While the show has a lot of trappings of other spy series, the thing that makes this one stand out is the cast of rotating stars. They were able to snag a group of experienced and talented TV pros for the main leads, and while their acting style is firmly rooted in the 70's, they make the show fun and exciting. Burgess Meredith overacts (but not as much as when he was a semi-regular on the Batman TV show) and I'm sure that's what the director and producers wanted. (For the longest time I just thought he wasn't capable of anything else... just a hack actor. I still remember the way my jaw hit the floor when I saw him give a strong and heartfelt performance in Rocky and realized that he really could act.)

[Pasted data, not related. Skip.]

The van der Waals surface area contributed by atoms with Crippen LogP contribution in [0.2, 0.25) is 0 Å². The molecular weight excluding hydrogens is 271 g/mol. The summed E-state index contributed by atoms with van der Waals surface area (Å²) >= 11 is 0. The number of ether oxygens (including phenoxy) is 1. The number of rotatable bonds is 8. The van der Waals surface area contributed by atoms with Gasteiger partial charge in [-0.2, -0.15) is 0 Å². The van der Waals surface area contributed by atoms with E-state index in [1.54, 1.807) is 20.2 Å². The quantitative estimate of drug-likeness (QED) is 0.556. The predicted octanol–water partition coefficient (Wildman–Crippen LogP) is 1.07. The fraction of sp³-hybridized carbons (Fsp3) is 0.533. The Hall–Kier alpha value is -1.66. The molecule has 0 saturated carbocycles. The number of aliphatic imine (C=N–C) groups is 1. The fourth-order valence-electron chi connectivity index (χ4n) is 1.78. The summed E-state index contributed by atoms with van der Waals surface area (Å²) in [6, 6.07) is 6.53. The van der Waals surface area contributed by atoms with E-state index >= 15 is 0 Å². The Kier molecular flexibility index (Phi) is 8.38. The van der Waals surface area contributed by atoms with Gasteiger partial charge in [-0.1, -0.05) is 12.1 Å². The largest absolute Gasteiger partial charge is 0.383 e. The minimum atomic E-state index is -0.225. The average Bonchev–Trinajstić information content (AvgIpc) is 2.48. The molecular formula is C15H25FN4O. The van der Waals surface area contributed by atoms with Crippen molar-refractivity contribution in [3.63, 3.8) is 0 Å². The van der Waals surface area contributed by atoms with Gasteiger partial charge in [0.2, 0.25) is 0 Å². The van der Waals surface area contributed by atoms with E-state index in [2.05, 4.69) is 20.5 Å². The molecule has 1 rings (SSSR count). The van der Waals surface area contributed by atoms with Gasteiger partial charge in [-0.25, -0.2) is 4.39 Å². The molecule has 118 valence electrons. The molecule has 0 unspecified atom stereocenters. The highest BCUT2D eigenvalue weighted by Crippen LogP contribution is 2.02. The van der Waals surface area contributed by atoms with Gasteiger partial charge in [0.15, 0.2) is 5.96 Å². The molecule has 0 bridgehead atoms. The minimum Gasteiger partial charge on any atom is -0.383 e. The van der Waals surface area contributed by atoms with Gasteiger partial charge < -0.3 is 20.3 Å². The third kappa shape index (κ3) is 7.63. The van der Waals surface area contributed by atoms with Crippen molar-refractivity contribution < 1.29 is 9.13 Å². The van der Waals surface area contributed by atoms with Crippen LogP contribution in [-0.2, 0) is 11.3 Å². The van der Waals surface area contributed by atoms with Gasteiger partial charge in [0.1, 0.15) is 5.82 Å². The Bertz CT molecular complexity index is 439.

The show is a bit dated today, but that's not too surprising. Google Glass does about 80% of what a Probe's futuristic gear did back then and it's hard to be awed by someone who has the equivalent of a cell phone connected to someone with access to Wikipedia. Added to that is the fact that the writing is a bit old-fashioned. They were always having either the Probe of Cameron spell out what was going on for the audience. "Probe Control! Get a scan of the license plate of that car!" an agent would yell after nearly being run over. Back then it seemed natural... today you wonder why his has to tell them something so basic.